It’s hard to know where this all ends. Will the winner be the company that develops a vehicle capable of driving along a preprogrammed route, in ideal weather conditions, in certain cities? Or will it be the vehicle that can drive itself anywhere, rain or snow? Is it enough to build a vehicle that drives itself most of the time, or is a truly driverless car one in which the passenger can safely take a nap? Does it count if a company produces just a handful of expensive prototype vehicles, rather than something that can be mass-produced and sold by the tens of thousands?
Waymo has set a narrow target. It is aiming for Level 4 autonomy, an official classification for a vehicle that is capable of driving itself, with no human behind the wheel, in most environments and road conditions. It believes that nothing short of Level 4 counts as autonomous, and that bypassing Level 3 (a lower classification, in which some human attention is still required) is necessary to keep people safe on the roads. Humans, the company says, can easily lose concentration while driving with Level 3 autonomy, even though they often need to take over at a moment’s notice.
That is also a self-serving goal. By most estimations, Waymo is closer than any other company to Level 4 autonomy. Its test vehicles, which have been on the road for eight years, have completed more than 3.5 million autonomous miles, far more than any of its competitors. It has driven another 2.5 billion miles in “Carcraft,” a simulated, virtual-reality environment that allows the company to run and rerun various situations millions of times a day, and incorporate the results into its real-world vehicles. And its access to Google’s top-tier engineering talent and cutting-edge technical infrastructure has made it a formidable competitor.
Waymo’s advantage was apparent on Monday, during my test ride in the company’s self-driving minivan. Unlike other driverless demos I’ve encountered, there was no human keeping watch at the wheel. To start the trip, a colleague in the back seat pressed a large blue button marked “start ride,” and the van took off on its own. In a 10-minute drive around Castle, it easily handled a series of different on-road situations and obstacles. It encircled a roundabout, waited patiently for pedestrians to cross the street, and dodged traffic cones and bicyclists with ease. It felt slick and polished, and gave the sense that it might be ready for public consumption very soon.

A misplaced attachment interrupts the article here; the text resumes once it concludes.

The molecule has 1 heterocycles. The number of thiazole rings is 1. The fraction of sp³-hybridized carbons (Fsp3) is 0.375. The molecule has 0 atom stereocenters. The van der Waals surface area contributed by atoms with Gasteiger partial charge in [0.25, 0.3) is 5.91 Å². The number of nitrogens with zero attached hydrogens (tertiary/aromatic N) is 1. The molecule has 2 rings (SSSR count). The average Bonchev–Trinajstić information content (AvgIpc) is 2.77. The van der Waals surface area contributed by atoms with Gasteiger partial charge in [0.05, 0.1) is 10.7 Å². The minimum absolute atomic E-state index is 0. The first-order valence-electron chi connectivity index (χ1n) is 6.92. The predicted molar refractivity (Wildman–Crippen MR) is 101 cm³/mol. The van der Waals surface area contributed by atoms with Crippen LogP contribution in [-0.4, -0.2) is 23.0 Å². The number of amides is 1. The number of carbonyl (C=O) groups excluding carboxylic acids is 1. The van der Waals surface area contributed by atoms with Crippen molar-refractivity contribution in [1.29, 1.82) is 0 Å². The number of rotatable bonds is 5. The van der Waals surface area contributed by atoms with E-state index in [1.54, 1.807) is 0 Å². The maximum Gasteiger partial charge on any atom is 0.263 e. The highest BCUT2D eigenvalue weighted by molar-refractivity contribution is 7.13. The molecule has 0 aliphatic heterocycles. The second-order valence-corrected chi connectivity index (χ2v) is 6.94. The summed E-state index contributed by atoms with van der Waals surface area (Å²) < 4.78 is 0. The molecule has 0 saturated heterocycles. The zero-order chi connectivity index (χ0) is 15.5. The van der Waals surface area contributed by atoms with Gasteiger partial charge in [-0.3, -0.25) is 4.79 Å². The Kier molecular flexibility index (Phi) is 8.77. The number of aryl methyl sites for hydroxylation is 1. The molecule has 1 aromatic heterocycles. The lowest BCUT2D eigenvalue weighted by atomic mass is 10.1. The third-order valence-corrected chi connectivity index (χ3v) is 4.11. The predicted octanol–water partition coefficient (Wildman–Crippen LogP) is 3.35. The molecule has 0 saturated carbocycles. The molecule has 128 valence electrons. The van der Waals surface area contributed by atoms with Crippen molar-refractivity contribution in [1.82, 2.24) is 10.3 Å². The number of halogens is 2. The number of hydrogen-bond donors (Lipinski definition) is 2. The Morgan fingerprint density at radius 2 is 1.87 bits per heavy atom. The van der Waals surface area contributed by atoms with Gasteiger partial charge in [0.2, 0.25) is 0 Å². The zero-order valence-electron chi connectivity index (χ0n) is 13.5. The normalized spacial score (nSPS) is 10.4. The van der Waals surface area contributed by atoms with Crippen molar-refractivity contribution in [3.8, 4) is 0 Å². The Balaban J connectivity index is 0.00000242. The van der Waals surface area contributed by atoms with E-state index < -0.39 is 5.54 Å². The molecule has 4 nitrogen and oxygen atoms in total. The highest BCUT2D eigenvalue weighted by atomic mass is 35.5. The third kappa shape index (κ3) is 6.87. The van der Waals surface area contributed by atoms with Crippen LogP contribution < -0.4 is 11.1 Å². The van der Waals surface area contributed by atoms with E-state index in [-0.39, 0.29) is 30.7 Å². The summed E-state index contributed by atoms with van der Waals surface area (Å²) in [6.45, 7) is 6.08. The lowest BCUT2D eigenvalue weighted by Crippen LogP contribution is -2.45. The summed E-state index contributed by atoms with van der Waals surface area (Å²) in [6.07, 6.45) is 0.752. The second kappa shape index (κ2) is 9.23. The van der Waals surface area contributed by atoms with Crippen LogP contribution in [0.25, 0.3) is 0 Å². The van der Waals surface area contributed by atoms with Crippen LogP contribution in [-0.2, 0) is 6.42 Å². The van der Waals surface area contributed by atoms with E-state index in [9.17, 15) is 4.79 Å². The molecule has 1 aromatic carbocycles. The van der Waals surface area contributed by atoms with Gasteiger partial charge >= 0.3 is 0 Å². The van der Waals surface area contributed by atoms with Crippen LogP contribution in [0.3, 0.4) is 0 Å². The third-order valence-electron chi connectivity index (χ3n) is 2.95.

Granted, this was a carefully planned test loop in a controlled environment. Autonomous driving on public roads is a much harder challenge, and Waymo is still figuring out how best to deploy its technology to a wider market. The company declined to put a date on when it might release self-driving cars to the general public, and Mr. Krafcik spoke only in generalities about its plans, saying that it would focus on ride-hailing and autonomous trucking as possible early business models.
“We’re really close,” he said.
But Waymo’s road to autonomy has not been entirely smooth. It has lost some engineering talent to well-funded competitors. Its executives have been distracted by a prominent lawsuit against Uber, in which Waymo accused Uber of stealing trade secrets worth more than $2 billion. And in an early-access test program in Phoenix, its vehicles reportedly struggled to make left turns, one of many real-world obstacles that have to be overcome.
And the competition is heating up. Lyft and Drive.ai, a self-driving car start-up, are teaming up to offer a pilot program for driverless ride-hailing in San Francisco. Uber has been developing its own driverless fleet, and it is testing vehicles on public roads in Arizona, Pittsburgh and Toronto. Detroit is getting up to speed, too — General Motors, which spent $1 billion to acquire Cruise Automation last year, recently announced that it has a production-ready autonomous vehicle, once the software and regulatory kinks are worked out, and Ford, which has partnered with Argo AI, an artificial intelligence company based in Pittsburgh, plans to put Level 4 autonomous vehicles on the road by 2021.
Waymo’s victory against this army of well-funded competitors is not guaranteed. But it won’t be easy to beat, especially if it gets to define what winning means.
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